Does being taken around in zigzags sound familiar? Because the ability to digitally track driven routes is genius. Meaning, it’s impossible for drivers to take you for a ride with Uber.
There are also a couple of unexpected benefits. Uber prices are much cheaper in London than a traditional cab, making it the most economical option. It’s apparently a similar situation in Mexico City, where the driver assured me prices were in line with local cabs. No one should make any assumption, though, when it comes to market pricing, since it will vary widely.1
In places where security might be more of an issue, like Mexico City2, Uber takes the guesswork out of that because the company does the same kind of vetting as it does abroad.
Uber emailed this statement to us, regarding their background checks abroad:
Our screenings generally include many of the same things [as screenings in the U.S] and can also vary depending on local requirements…
In Vietnam, Mexico and London, all drivers undergo a criminal background check before gaining access to the Uber platform. In Mexico, a third party background check run by a private provider and a legal document from the government saying the person has never been convicted of any crimes. The process includes document and identity verification. In London, all drivers must undergo a screening process facilitated by the government that includes a criminal background check, driving history check and document and identity verification, and obtain a commercial license. During the Vietnam onboarding process, drivers are required to submit a civil record provided by the Department of Justice (provincial)… this record serves as a background check document as it covers criminal history.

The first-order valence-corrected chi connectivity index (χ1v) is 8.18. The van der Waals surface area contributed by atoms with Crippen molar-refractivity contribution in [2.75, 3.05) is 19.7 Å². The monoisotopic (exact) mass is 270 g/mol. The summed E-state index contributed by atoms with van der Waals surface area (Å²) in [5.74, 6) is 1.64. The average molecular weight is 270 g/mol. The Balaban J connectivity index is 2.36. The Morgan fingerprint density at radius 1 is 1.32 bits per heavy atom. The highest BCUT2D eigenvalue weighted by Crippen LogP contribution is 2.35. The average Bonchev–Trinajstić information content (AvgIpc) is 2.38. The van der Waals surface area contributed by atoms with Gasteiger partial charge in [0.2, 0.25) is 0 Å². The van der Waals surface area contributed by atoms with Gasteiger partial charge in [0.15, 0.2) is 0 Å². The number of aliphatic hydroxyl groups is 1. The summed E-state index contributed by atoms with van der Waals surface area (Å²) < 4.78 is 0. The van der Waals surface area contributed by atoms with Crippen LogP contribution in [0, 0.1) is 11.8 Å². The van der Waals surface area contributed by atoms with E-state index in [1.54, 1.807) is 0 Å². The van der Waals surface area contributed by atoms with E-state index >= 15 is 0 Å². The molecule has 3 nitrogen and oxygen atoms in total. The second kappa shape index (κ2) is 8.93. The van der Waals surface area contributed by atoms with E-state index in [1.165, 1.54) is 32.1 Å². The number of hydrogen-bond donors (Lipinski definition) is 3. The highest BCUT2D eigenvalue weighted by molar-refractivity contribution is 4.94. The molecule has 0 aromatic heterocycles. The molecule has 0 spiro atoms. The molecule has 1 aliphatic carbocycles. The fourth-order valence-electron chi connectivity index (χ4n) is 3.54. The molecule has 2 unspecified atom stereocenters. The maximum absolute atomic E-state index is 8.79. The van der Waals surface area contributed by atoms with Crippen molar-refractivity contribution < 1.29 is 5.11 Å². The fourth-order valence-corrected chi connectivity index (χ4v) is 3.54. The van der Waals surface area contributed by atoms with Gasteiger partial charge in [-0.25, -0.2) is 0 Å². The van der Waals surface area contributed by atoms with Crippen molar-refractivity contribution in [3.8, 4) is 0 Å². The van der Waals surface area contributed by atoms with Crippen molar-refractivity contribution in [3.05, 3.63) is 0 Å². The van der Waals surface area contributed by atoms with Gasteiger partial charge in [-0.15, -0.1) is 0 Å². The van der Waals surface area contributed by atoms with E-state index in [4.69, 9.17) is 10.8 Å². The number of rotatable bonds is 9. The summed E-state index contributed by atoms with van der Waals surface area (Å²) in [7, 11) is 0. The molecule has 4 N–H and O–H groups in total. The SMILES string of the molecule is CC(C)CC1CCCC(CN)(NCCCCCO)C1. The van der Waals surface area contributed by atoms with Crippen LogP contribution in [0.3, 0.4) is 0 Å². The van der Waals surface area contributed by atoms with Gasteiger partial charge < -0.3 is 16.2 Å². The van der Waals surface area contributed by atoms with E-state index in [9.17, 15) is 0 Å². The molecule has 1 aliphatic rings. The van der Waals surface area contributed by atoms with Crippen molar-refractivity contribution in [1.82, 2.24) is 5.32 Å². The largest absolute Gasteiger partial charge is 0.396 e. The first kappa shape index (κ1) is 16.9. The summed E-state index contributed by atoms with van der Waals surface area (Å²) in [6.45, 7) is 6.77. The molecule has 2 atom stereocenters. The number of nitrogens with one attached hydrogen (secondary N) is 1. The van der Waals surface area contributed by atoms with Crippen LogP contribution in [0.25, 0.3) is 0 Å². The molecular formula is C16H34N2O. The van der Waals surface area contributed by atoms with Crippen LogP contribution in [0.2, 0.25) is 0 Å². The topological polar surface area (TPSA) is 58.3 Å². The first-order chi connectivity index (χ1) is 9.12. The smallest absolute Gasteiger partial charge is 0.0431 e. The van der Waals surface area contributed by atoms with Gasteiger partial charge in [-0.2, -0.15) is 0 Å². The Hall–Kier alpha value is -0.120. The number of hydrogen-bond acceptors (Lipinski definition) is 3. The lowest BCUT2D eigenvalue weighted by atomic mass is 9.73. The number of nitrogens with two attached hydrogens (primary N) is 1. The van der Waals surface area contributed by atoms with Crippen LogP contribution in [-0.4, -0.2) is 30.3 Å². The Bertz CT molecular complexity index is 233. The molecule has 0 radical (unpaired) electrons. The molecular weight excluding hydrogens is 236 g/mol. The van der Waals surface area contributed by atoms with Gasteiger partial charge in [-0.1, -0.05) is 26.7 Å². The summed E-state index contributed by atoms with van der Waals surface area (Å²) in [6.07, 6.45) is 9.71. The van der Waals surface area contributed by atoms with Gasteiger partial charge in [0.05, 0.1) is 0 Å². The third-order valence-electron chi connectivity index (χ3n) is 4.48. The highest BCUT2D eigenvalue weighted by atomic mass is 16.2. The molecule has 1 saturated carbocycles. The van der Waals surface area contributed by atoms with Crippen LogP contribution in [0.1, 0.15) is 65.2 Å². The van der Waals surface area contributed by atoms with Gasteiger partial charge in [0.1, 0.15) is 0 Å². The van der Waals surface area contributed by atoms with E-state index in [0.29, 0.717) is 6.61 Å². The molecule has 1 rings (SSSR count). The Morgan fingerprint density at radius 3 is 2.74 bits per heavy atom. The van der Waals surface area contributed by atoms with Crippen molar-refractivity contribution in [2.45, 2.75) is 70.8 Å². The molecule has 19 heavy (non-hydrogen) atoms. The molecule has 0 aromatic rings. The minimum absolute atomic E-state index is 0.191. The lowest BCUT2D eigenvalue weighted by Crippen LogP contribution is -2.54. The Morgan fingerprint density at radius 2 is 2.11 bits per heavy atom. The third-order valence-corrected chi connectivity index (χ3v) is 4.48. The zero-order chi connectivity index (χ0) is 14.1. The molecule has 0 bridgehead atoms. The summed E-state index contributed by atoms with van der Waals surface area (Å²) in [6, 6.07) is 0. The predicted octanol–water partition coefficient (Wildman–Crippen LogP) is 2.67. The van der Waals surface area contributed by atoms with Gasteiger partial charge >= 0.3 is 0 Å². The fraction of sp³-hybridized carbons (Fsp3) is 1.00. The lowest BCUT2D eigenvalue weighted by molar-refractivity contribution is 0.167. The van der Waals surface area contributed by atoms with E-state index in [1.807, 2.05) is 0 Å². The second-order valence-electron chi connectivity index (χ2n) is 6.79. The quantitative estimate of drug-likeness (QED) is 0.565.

Payment is a separate issue. Uber does charge in local currencies—credit card fees are gonna apply—and this includes any credits in the account. (On the bright side you have $20 in USD credits, they won’t be used when you’re in London or Mexico City. Only credits in GBP or MXN will be used.)
This is all assuming you’re able to get data wherever you are. (And being able to communicate with the driver in a language than other English if you need to call and find them.)
- It may be that Uber gives a more “gringo” price than the local market, but it may be worth it for the peace of mind. Besides, if you get taken for a ride anyways, it might end up being the same price, no? ↩
- El Distrito Federal is no more dangerous than other places in the world, dashes of common sense are needed here. That said, taxi robberies/kidnapping can be an occasional thing and I had rules for stepping into a taxi before Uber. ↩
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